On Friday 26th April I stood in the car park next to the Moston Fairway Nature Reserve wondering what on earth I was doing there. It was bucketing down, blowing a gale and freezing cold.The group, believe it or not there were others, were wellied and sporting water proofs and seemed oblivious to the rain. We huddled around while Martyn Walker, the man in the know about plants, like this guy really knew his ribworts from his ramsons, gave us a bit of history about the reserve. It was once a busy and industrious railway siding but is now transformed into an inner city haven for wildlife.Martyn doing his stuff

Hilary Wood, from the Lancashire Wildlife Trust, thanked us all for turning out on such an inclement afternoon. Then we set off down the path heading for the marsh area of the reserve first.

I should explain why we were there; it wasn’t just for the fresh air. We were taking part in a Global, that’s all the world, City Nature Challenge; competing to make as many observations of nature and find the most species.

To be fair, I’m clueless. I know the difference between a rose and rodent but I can’t remember the names of my fellow humans never mind rare plants.

We’d been asked to download an app onto our mobile phones beforehand. A young lady from the trust helped me out and explained the obvious. Easy – you find a plant, bug, bird, butterfly etc., get close, choose ‘new photo’, aim and click. The app saves the picture, helps match it to a species and pinpoints the location – techno magic!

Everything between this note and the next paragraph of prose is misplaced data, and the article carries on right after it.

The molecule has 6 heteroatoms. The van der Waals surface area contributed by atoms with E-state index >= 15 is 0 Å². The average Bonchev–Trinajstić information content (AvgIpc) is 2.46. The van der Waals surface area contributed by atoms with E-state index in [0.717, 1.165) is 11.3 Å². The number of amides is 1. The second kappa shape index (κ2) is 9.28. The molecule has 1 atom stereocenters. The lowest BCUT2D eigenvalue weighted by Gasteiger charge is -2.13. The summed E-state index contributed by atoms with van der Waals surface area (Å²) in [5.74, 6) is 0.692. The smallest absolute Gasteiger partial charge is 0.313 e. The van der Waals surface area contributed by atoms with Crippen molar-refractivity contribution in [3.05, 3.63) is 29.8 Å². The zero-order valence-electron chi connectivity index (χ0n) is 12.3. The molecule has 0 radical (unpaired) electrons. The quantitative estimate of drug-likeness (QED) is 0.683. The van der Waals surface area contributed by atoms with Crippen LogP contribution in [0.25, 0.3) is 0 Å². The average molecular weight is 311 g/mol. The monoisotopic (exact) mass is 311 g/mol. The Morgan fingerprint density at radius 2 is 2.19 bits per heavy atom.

… and I was off. A dodgy leg (I broke it last year) left me keeping to stable ground so when the group wandered onto the marsh I kept to the path. Two hours flew by, the wind and rain kept coming but we hardly noticed.Moston Fairway Nature Reserve is a naturalist haven.  A mixture of grassland, marsh and woodland, with a diverse range of plant and animal life. It’s unique in Manchester and therefore very special. It forms part of the Moston Brook Corridor; four areas of green space right on our doorstep. Open all year round and free.

At home, my soaking clothes went straight into the washing machine and, hot brew in hand, I got clued up about the City Nature Challenge. This quote from their website sums it up…

There is nature all around us, even in our cities! Knowing what species are in our city and where they are helps us study and protect them, but the ONLY way to do that is by all of us – scientists, land managers, and the community – working together to find and document the nature in our area.

By participating in the City Nature Challenge, not only do you learn more about your local nature, but you can also make your city a better place – for you and other species! 

The challenge takes place over 4 days. I was totally hooked on the iNaturalist app anyway so I carried on taking snaps all weekend and the weather even picked up.My favourite shot…

If you missed the event, don’t worry, you can take part in Lancashire Wildlife’s Trust brand new initiative “My Wild City – reconnecting people and wildlife in Manchester”. Click here for the details and have your say.

Also, feel free to take a look at the iNaturalist webpage for other projects.

Or just take a stroll around Moston Brook Green Corridor, relax and enjoy the space. Up-coming events around the brook can be found on their Facebook friends page.